Gin & Tonic: The Complete Guide for the Perfect Mix
Frédéric Du Bois , Isabel Boons
Format: PDF / Kindle (mobi) / ePub
Gin & tonic, the drink of the eighties, is more fashionable than ever before. Bars, clubs, gin menus in restaurants - gin is everywhere.
This beautifully compiled book is an essential guide for gin lovers in search of their own original take on this wonderfully complex drink. Richly illustrated, it covers the history of gin, the gin families with their distinct characteristics and distilled flavours, and the exciting, more recent developments in the marketing, the bottling and packaging of gin which is increasingly quirky, artistic and original. There is an overview of some of the smartest places to drink and discover a world of gin; hip and very cool.
Beyond 'ice and a slice', how do you put together the perfect gin and tonic, from the amazing array of new infusions? What are the flavors and textures in food that best accompany this very particular drink? With foodpairing ideas and recipes to create at home... find your favorite glass, crack the ice and indulge!
The perfect accompaniment to the booming "ginterest," this new edition includes a section on foodpairing (with new recipes!) with gin, and an overview of the most famous gin bars across the globe.
CATEGORIZATION Historically, we can divide gin into a number of classic categories: Old Tom, London Dry, Distilled, Plymouth and Compound gin. Because of the recent explosion of new gins, today we go further than these classic divisions and make use of the flavour cross, with each of the four arms of the cross representing a different taste: spicy/complex, citrus, sweet and floral. This flavour cross first appeared in 2010 in IMBIBE, a leading magazine in the bar community. In 2010, the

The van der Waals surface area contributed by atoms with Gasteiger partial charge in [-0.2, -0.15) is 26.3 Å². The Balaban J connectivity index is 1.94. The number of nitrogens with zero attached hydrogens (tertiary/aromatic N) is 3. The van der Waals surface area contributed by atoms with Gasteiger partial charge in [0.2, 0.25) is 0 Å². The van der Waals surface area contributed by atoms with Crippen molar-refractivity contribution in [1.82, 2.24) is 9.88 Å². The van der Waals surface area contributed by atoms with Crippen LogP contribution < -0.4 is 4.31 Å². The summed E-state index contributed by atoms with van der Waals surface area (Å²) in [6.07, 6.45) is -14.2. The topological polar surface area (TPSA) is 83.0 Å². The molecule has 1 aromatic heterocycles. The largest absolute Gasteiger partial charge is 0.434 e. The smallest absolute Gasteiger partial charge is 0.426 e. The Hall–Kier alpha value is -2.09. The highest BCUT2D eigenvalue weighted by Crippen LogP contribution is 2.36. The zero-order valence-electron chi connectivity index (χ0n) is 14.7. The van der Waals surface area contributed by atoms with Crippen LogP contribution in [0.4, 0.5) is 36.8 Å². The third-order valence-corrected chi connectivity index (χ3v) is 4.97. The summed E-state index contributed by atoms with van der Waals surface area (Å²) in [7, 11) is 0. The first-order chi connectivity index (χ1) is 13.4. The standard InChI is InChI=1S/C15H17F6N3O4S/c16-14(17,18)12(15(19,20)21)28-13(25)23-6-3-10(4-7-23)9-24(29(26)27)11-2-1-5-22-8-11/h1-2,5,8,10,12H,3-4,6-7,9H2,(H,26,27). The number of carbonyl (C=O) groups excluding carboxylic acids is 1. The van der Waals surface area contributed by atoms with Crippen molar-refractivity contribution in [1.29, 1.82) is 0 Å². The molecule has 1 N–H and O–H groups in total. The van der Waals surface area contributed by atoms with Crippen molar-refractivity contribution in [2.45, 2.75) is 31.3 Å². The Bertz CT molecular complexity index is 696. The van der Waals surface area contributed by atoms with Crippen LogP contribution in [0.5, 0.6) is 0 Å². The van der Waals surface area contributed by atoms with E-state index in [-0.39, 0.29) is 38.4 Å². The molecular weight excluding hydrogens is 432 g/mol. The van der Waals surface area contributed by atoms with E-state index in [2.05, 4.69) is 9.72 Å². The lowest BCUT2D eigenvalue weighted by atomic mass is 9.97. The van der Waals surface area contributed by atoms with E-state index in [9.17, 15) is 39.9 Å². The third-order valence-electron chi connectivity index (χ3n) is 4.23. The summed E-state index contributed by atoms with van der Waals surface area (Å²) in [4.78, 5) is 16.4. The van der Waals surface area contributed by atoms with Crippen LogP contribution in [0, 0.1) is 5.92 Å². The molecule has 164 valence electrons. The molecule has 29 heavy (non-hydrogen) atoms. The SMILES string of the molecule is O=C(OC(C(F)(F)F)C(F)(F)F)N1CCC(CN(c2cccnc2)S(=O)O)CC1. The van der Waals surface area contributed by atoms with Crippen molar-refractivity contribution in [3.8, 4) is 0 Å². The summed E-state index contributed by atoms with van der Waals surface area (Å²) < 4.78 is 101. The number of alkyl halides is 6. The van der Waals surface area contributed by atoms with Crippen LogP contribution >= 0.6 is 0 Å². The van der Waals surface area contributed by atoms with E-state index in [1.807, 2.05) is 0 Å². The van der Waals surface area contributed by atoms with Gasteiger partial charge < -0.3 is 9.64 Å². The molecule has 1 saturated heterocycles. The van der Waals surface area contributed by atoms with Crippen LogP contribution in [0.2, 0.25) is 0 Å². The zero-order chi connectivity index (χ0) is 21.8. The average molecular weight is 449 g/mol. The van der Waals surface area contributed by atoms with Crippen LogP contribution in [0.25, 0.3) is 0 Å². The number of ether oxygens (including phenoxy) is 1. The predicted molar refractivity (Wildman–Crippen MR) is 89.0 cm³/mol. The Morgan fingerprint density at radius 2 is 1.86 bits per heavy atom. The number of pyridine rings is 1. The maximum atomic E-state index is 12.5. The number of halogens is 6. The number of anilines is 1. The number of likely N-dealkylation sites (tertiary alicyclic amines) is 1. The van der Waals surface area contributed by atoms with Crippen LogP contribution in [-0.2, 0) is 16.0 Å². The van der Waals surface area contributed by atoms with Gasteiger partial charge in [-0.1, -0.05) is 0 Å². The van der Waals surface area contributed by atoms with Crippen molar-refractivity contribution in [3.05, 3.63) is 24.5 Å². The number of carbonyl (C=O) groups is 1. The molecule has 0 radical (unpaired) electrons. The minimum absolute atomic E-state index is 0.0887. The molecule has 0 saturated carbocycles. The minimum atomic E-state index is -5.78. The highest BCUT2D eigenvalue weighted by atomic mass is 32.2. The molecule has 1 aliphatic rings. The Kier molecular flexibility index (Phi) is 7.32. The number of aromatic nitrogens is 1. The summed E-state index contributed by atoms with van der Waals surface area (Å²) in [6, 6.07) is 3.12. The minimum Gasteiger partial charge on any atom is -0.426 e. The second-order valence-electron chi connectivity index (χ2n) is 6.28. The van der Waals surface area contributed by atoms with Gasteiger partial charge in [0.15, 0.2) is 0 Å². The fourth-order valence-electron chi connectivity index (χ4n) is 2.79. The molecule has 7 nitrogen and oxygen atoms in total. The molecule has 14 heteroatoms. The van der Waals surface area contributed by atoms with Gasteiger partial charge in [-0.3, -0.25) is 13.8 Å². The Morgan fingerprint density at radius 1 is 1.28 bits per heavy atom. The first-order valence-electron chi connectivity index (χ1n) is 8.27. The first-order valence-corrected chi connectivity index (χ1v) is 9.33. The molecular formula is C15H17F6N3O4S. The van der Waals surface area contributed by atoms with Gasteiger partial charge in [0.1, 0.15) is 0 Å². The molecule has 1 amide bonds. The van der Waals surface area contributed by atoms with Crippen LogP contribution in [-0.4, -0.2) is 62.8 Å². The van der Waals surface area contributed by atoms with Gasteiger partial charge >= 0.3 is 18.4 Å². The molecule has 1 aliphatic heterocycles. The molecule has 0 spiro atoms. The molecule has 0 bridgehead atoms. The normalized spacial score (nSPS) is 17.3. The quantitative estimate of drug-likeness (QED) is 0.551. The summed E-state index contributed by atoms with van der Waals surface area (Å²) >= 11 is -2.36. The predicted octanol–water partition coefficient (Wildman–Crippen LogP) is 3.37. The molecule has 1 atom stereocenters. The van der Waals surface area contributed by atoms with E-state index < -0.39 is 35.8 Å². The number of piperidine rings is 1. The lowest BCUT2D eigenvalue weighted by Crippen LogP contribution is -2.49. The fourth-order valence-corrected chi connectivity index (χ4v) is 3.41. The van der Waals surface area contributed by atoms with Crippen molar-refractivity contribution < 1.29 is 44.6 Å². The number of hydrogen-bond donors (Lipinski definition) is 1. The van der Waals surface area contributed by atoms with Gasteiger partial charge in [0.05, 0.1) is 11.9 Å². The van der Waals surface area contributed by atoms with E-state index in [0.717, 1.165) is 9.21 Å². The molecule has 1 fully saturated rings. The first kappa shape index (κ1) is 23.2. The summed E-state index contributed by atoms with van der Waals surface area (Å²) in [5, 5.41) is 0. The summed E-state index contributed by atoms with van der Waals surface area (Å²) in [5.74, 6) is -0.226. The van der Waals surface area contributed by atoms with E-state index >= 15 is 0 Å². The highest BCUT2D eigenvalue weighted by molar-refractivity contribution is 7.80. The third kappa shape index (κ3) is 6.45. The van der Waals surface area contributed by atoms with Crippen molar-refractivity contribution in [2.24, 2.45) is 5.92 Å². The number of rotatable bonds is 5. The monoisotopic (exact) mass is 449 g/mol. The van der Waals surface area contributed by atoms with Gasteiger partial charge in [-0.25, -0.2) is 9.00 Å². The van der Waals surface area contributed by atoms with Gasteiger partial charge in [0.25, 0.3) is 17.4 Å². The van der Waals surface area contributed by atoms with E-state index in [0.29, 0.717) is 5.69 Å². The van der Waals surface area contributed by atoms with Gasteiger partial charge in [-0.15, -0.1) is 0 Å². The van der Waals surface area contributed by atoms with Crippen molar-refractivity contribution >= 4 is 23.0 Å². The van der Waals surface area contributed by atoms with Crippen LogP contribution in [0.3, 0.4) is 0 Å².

juniper berry. On tasting, it is mostly the aniseed and pepper flavours that come to the foreground. The coriander seed helps accentuate the sweet taste. INGREDIENTS juniper berry from Croatia coriander seed from the Middle East grains of paradise from the Gulf of Guinea savoury from the South of France orange and lemon peel from Spain liquorice from Calabria angelica from Western Europe Other ingredients are also used, but that secret stays in South East London. COMBINE WITH fruity
flavour is not strong enough, then by all means you should do so. De gustibus et coloribus non disputandum est — in matters of taste, there can be no disputes. Our advice? When you do decide to add lemon or lime to a gin & tonic, just add the peel or zest of the fruit, otherwise the juice and the acid will overpower the ‘real’ taste of the gin. Note: The purists and connoisseurs amongst us will doubtless prefer a slightly stronger gin & tonic. In that case the ratio can easily be adjusted to 1
distinction made between the peel and the flesh or juice of the fruit. CARDAMOM Cardamom is a member of the ginger family, with a sweet, sharp fragrance and tastes of bergamot, lemon and camphor. It originates from the Far East and is, after saffron and vanilla, the most expensive spice in the world. Before distillation, the seeds are crushed in order to fully release their warm, spicy aromas which are then infused into the gin. CARAWAY Caraway is a biennial plant that is most commonly found
or those who aspire to be so. For those who like to slowly savour, or those who thrive on a snap decision. For those in search of inspiration and information, or those who just want to use the book to get pleasantly sozzled. For those who are in search of a new love, or those who have already found their love. But first and foremost, for those who prize passion above all. For all who literally ‘live life to the fullest’ … Cheers to us! Note: The author F. Scott Fitzgerald was a notorious gin